Edison by Edmund Morris

Sometimes I enjoy nothing better than a big thick biography.  I’d read Edmund Morris before and was wary, but I was still eager to pick up Edison as soon as it came out.

After reading the reviews and finding out that Morris, whom I’m no fan of after his horrible authorized “fictional” biography of Ronald Reagan, decided with his editor to write the story of Edison’s life backwards, I wasn’t sure I wanted to read it. Then I did what any self-respecting reader who prefers chronological biographies would do: I read the book backwards, starting with part 8 and working my way back to the Prologue.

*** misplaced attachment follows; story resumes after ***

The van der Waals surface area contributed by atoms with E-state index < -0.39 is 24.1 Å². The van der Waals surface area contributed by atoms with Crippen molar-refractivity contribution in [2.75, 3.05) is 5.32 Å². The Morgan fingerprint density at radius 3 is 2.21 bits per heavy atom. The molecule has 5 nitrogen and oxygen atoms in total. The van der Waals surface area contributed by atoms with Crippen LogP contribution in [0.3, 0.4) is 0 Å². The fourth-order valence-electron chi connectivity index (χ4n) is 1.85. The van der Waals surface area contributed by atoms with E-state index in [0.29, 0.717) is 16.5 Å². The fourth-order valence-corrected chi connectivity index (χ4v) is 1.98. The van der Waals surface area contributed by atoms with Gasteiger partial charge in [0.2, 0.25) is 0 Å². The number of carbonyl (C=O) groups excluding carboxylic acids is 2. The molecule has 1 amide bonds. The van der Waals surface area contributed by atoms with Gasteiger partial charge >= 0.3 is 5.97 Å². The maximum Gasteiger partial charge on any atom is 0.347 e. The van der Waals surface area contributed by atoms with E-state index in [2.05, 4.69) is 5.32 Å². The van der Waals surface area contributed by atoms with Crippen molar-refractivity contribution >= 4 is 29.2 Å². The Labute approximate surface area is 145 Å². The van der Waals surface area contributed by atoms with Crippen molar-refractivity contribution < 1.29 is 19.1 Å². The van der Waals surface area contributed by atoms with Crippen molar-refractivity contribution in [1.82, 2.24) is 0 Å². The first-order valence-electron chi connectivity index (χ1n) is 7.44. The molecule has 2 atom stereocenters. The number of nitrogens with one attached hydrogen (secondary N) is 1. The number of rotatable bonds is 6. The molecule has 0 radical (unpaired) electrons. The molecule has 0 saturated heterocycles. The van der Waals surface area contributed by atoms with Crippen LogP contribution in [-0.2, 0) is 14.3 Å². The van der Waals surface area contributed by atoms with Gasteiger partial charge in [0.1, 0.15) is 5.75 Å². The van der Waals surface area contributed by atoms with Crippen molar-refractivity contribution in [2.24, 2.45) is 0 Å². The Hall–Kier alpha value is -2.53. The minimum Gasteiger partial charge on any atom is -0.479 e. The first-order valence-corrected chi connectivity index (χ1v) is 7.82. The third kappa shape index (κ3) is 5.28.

Edison was a very interesting book when read backwards like I did. I think I would have been frustrated had I read it the way it was laid out, because part 1 refers to inventions and patents that come up in part 5 and 6. So the gimmick didn’t work for me. I still wonder how Morris won the Pulitzer, because I found his books on Theodore Roosevelt good but not spectacular. This could be considered a Pulitzer-worthy book if only it were written in the traditional manner.

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